Presidential candidate Tom Steyer recently proposed increasing the federal minimum wage to $22 — more than triple the current level of $7.25, and the House of Representatives already passed the Raise the Wage Act, which would increase the federal minimum wage to $15 per hour.
Public debate usually focuses on job losses associated with a minimum wage hike, but the bigger problems are higher taxes and reduced benefits for workers.
To afford higher wages, employers cut back on other benefits, like health insurance, workplace leave flexibility, free meals, free parking or tuition reimbursement. That’s a real loss to workers, considering that non-wage pay is mostly tax-free.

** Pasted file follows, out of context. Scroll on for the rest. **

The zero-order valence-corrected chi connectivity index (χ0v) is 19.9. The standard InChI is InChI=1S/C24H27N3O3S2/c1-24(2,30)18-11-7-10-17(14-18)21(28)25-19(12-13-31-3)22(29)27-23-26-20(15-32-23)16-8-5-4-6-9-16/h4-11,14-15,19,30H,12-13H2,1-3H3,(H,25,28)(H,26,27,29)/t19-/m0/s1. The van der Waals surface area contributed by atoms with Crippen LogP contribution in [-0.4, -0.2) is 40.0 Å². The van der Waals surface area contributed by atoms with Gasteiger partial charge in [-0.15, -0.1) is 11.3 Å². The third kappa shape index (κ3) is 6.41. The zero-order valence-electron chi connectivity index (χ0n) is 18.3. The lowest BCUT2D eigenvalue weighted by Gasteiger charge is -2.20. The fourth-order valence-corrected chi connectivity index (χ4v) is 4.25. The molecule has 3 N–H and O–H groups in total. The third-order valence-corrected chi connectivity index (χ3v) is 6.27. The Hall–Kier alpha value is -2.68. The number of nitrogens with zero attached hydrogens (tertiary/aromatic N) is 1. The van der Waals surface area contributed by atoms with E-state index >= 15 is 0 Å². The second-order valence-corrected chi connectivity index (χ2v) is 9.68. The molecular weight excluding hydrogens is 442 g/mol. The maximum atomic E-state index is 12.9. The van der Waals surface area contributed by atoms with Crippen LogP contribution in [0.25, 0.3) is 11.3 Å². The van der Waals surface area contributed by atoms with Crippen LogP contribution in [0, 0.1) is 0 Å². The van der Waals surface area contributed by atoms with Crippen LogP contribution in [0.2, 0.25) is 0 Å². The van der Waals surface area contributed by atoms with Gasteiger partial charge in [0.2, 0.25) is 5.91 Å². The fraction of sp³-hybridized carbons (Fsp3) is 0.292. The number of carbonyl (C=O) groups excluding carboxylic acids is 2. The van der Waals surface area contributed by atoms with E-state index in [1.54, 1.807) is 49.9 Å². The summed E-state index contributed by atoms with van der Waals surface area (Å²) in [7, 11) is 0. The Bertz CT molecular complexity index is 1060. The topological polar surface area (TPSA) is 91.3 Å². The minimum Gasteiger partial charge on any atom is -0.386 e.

By incentivizing employers to convert nonwage benefits to wages, minimum wage advocates are, probably unknowingly, proposing a massive tax increase on the poor.
For some workers, this would mean a tax increase of up to $2,370 per year at a $15 per hour minimum wage. Depending on which state a worker lives in and other factors, shifting untaxed non-wage pay over to taxable wages could also expose some minimum wage earners to income tax liability, sales taxes and other taxes.
Read the full article at Inside Sources.